Initially, Vapaa Sana’s new editor Jonathan Riikonen studied forestry in Kotka, although his work experience includes rather wide selection of jobs. He has also worked as a reporter for some time during the last twenty years.
– I having been working with journalism actively altogether for 11 years during the last 23 years. In addition to that, I have had columns in several publications, including the Länsirannikon Uutiset in Vancouver and the Finnish American Reporter, Riikonen explains.
When he was still a student, Riikonen worked as a summer reporter in a small local newspaper and acted as the chair of communications committee of his school.
– After graduation, I did a one year internship for Milton Company in Mountain View, California. The facility burnt down soon after I had left there. I spent that winter in Mexico and Costa Rica teaching the basics of English. When I returned home in spring 1987 my former editor had transferred to Hyvinkään Uutiset so I was asked to work there too. I spent around four years there and in the meantime I also stayed in Australia for about six months, working as a freelance reporter from there.
After that, Riikonen’s life led him to Canada where he continued his journalistic career in Länsirannikon Uutiset.
– I flew to Canada to meet a friend and I ended up staying for five years. I worked in Länsirannikon Uutiset with Ritva Mourato. I also worked with movie industry. Inspired by that experience I have later written four screenplays and at the moment I am offering two of them to Hollywood. With my time in Vancouver, I got familiar with the Finnish-Canadian community, Riikonen says.
The Yet Unknown Toronto
Although Riikonen has lived all over the world, Toronto will still be a new experience for him.
– I am very exited to come to Toronto. It’s nice to return to the familiar Canadian way of living, even though I don’t know the city that well yet, Riikonen shares about his feelings soon before moving to Ontario.
In addition to the US, Canada and Europe, Riikonen has also lived for example in South-America and Asia.
– I also speak fluent Spanish. And I do know a few words of Chinese, Riikonen reveals.
In addition to his journalistic career, Riikonen has also worked as a photographer and teacher. Photographer he was when he worked for Caribbean cruise ships.
– I worked in three different ships and I got to see all the attractions, such as New York City, the Virgin Islands, Orinoco River, Panama Canal and Acapulco. Around that time my parents got sick so I returned to Finland and managed our strawberry farm for a few years. I also worked for the local newspapers Hyvinkään Sanomat and Riihimäki-Lehti, until they were combined and formed the newspaper Aamuposti.
Riikonen says that he has spent a few winters also in Los Angeles and South-America; for example Argentina, Brazil and Colombia.
In 2008, Riikonen decided to work as a teacher again.
– I became a substitute teacher and for two years I taught the basics of five different languages, technical handicrafts, Finnish, sports, geography and math for the pupils of grades 3-9 in different schools. This encouraged me to get the TEFL certificate (Teaching English as a Foreign Language). In spring 2010, I went to China for a year to work as a teacher in an English school. Putian in the prefecture of Fujian was a small community of 3 million people and a very exotic experience on my career, Riikonen says.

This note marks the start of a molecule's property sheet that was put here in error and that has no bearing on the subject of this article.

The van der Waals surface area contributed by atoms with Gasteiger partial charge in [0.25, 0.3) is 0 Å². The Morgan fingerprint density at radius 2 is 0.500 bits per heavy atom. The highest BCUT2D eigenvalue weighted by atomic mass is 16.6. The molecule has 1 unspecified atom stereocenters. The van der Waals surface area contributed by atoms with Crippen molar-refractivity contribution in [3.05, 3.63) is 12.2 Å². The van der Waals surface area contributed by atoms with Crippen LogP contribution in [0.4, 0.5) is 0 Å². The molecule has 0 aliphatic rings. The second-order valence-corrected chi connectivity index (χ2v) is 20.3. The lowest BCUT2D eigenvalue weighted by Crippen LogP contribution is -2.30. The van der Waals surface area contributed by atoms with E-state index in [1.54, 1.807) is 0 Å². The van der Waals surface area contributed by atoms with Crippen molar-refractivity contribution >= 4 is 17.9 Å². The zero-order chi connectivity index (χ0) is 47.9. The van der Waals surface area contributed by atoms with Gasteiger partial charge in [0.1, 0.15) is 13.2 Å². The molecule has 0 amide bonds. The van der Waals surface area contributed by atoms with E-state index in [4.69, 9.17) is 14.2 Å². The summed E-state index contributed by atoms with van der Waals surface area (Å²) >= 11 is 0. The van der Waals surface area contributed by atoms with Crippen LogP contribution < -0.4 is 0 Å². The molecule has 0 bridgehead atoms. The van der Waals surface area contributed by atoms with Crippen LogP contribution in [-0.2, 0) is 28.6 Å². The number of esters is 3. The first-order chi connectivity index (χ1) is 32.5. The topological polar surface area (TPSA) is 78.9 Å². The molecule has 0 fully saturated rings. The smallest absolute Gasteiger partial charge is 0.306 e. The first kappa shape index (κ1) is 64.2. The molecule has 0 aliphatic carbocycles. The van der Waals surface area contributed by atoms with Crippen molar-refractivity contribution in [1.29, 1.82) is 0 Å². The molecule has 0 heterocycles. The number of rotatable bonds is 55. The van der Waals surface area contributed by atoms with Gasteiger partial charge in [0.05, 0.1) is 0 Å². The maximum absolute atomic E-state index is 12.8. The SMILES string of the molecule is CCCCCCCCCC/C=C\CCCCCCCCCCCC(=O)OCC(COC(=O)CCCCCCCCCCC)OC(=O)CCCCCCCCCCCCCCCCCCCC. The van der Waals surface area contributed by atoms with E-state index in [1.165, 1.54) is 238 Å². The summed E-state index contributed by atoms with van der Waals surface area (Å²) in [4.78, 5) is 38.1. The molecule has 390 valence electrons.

Challenges for the Tavastian-Karelian
Riikonen is from Hausjärvi, which is located in the southern part of Häme Province. He says that his roots are still very Karelian.
– My mother evacuated from Antrea and my father was born in the neighbouring town, Heinjoki, Riikonen explains.
However, Riikonen grew up in Hausjärvi, a town Riikonen says is known of Leca building block factory and as the “mother town” of Riihikämi and Hyvinkää.
– The most famous location in Hausjärvi is Taka-Hikiä, which is actually a national joke in Finland. It means a sort of hillbilly kind of place. So am I therefore a cosmopolitan hillbilly? Riikonen ponders cleverly and continues: – The national hero of our town is Elmer Nikander who has four golden medals from two different Olympics. In Antwerp he won gold in discus throw and in shot put he got “only” silver when Finland’s Ville Pörhölä got gold. Hausjärvi is also the centre of civilization in Finland. It is where the first public school open for everyone was established. It’s called Eskon koulu and it was built on the grounds of Erkylä Mansion. The “Freiherr” Carl Munck was behind that project.
Riikonen, well-educated of the history of his home town, is expecting the job in Vapaa Sana to be a challenging one.
– I have been reading the paper and heard of the situation, that there are less and less readers all the time. I bet that one of the biggest challenges is to find new readers. Especially the younger generation people. This might mean that we have to increase the amount of English in the paper, but we will never turn our back on Finnish, Riikonen promises.
Riikonen who at the moment is in Finland for the summer arrives Toronto on August 3rd.
– I assume that the first days are spent learning new procedures and getting to know new people. Luckily, I’m used to moving from one country to another and to absorb new things quickly. I am also very thrilled about the upcoming NHL season. I’m that much Canadian already.